/var/log (this can have invaluable information for a system restore on a new machine in many cases)
    etc… With mysql and an asterisk backups file, a restore on a new system may not be so much work, and your system would come back almost exactly as it is now… with new passwords of course. Of the two that were filesystem encrypted that I have run across (well, two where the admin’s left the company on bad terms and dared us to get back in)… he encrypted the /etc folders, but nothing else, so I was able to get 99.99% of the system backed up, reloaded it, and copied the data back. VOILA. I just had to manually re-configure a few things like the network settings, firewall, and password… C’est La Vie!

  2. If you still can’t access anything yet, now is a good time to do something smart. Get a new hard drive (identical drive if possible) and do a “dd if=/dev/sda of=/dev/sdb” (copy one drive to another) before you do any other “playing” or try any encrypted filesystem cracking, or brute force attacks, etc… at least, if you are going to attempt any of this!.. or, you can reload the machine, but keep this drive around in case you get a password from them later, you could go back and review what was on this one

  3. If you still can’t access anything (and, as was mentioned before, if you don’t owe them $$) visit your Attorney’s office. This is like a car dealer selling you a car, dropping it off at your house, and taking the car keys away. I would also call the BBB and tell everyone I knew not to do biz with them. If you owe them money… pay them, get your passwords, and stop fighting with your phone system.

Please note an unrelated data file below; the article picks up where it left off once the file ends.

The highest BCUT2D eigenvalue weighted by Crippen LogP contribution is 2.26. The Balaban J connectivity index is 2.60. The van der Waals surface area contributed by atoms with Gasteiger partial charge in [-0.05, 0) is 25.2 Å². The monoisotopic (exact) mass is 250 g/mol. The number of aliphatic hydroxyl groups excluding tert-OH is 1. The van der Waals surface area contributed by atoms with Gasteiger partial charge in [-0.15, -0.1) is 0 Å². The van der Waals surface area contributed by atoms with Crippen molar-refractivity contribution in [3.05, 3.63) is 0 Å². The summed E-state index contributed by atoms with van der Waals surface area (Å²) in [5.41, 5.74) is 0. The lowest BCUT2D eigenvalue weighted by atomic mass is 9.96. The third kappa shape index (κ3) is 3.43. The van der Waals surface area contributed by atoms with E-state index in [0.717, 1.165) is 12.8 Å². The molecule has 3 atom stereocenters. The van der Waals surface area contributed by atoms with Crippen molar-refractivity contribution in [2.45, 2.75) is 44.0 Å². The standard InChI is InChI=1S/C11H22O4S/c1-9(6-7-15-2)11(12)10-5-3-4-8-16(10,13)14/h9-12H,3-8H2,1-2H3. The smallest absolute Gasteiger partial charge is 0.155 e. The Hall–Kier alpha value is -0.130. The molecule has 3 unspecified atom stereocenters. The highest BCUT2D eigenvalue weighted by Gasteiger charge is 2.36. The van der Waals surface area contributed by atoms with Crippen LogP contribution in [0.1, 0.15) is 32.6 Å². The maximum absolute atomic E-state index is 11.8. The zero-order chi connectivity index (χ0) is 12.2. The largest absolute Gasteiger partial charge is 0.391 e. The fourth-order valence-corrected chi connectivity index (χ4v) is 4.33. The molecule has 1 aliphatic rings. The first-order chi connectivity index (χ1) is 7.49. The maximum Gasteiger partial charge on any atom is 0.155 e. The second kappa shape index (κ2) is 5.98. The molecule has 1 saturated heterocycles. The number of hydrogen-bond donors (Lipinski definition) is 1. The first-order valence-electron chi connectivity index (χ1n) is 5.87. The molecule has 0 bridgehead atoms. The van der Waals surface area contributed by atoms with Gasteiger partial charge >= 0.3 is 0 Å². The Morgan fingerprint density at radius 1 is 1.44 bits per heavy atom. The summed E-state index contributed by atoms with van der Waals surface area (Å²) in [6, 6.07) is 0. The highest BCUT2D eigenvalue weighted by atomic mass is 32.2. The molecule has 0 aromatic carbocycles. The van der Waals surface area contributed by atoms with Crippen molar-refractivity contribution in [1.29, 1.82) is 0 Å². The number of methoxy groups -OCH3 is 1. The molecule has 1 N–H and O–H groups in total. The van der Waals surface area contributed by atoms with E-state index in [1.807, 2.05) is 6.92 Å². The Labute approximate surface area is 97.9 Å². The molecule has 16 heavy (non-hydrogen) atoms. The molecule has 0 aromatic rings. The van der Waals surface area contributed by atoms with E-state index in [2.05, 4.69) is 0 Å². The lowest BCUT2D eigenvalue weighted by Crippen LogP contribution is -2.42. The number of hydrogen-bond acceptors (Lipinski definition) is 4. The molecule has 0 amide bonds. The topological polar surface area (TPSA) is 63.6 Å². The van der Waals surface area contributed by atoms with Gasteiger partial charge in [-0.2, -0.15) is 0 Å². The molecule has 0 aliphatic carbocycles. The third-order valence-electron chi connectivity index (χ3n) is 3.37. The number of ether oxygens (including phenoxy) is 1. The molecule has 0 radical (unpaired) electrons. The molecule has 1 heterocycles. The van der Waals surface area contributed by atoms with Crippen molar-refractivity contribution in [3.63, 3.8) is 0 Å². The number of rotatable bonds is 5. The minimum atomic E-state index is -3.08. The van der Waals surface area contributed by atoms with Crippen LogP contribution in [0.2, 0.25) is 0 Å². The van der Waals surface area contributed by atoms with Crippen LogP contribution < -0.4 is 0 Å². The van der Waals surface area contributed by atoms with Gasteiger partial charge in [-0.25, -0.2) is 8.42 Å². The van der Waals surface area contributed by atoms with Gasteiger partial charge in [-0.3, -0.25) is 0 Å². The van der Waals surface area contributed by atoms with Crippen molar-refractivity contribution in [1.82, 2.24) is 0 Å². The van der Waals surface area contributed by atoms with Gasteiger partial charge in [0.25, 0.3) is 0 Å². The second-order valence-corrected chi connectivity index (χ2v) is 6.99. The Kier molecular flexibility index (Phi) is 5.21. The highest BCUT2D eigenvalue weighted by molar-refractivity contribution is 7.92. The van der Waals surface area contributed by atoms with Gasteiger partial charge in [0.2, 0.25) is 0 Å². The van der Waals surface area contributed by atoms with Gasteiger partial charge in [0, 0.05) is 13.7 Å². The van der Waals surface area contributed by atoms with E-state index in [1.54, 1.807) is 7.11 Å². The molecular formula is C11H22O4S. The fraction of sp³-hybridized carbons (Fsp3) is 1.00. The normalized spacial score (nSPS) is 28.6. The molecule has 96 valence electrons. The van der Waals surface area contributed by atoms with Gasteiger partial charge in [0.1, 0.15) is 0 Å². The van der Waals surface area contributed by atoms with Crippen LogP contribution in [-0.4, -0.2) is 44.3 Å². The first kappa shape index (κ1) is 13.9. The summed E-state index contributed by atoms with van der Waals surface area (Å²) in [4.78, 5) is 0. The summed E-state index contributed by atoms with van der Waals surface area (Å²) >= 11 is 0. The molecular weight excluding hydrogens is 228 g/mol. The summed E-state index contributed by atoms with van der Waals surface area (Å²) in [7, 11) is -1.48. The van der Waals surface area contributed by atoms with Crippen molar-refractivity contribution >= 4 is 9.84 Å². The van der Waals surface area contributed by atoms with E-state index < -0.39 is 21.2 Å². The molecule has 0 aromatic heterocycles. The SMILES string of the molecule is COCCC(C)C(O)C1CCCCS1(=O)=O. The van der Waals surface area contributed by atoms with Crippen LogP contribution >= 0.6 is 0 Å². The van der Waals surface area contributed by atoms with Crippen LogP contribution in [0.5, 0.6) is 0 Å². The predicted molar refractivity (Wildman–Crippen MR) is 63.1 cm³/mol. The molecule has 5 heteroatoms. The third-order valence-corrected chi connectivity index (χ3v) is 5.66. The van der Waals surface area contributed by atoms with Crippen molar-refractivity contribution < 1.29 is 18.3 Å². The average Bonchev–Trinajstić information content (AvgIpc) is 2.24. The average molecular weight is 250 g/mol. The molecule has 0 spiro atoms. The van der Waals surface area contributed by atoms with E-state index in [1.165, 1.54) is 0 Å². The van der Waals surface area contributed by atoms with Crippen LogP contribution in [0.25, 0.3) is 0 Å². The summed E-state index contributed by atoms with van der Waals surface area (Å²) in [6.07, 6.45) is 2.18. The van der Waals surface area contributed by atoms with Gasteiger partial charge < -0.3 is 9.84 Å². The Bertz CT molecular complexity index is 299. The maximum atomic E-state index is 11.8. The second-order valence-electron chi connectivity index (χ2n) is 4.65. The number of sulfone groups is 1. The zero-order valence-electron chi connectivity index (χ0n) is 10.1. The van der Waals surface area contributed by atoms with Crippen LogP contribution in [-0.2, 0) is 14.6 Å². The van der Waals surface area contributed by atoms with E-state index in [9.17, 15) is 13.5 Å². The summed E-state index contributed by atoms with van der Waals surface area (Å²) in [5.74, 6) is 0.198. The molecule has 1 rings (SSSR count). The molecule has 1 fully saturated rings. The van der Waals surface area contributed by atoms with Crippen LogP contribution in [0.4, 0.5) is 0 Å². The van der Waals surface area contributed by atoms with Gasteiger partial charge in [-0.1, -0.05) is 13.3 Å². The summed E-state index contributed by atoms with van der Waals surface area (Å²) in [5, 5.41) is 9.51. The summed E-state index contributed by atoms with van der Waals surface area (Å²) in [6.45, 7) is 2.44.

4. Still having a problem? YOU NEED A HIGH PRICED CONSULTANT (aka… legal hacker) to try to help you.

  5. If #6 or #7 isn’t up your alley… reload the machine and rebuild your phone system. That’s your last hope, or run with what you have until it dies. But then again, if you can’t login, I bet you don’t have backups either, so start over, and do it right.

** Disclaimer - Read these !!! **
-All of the above assumes you have physical access to the machine.
-BACKUP BACKUP BACKUP… if you don’t have a backup… GET ONE…
-Once you have access to the machine as root, there are lots of other docs on how to re-secure your freepbx, and how to check your system.
-Be sure to check your passwd/shadow files for unknown usernames… review all of your crontabs for any lines that may just give them access later, or ensure your data isn’t being just sent offsite… check filewall (configure one if it’s not there already… PLEASE)… check in EVERY user’s home directory for a .ssh/ folder, and any authorized_keys2 files to make sure they are not SSH’ing using a ssh-key. Lock down your apache configs appropriately…
-Anytime I have a system with a situation like this, even if I re-gain access, I recommend reloading it for security reasons. This is your business life… without a phone system, you’re dead in the water. Do you really want to be wondering “what else might they have done that I didn’t think about?” No.

Best of luck!

~ Rich

So what came of this - I’m curious? Did you get back into your voicemail system?

… or in to your competitors voice mail system? :slight_smile: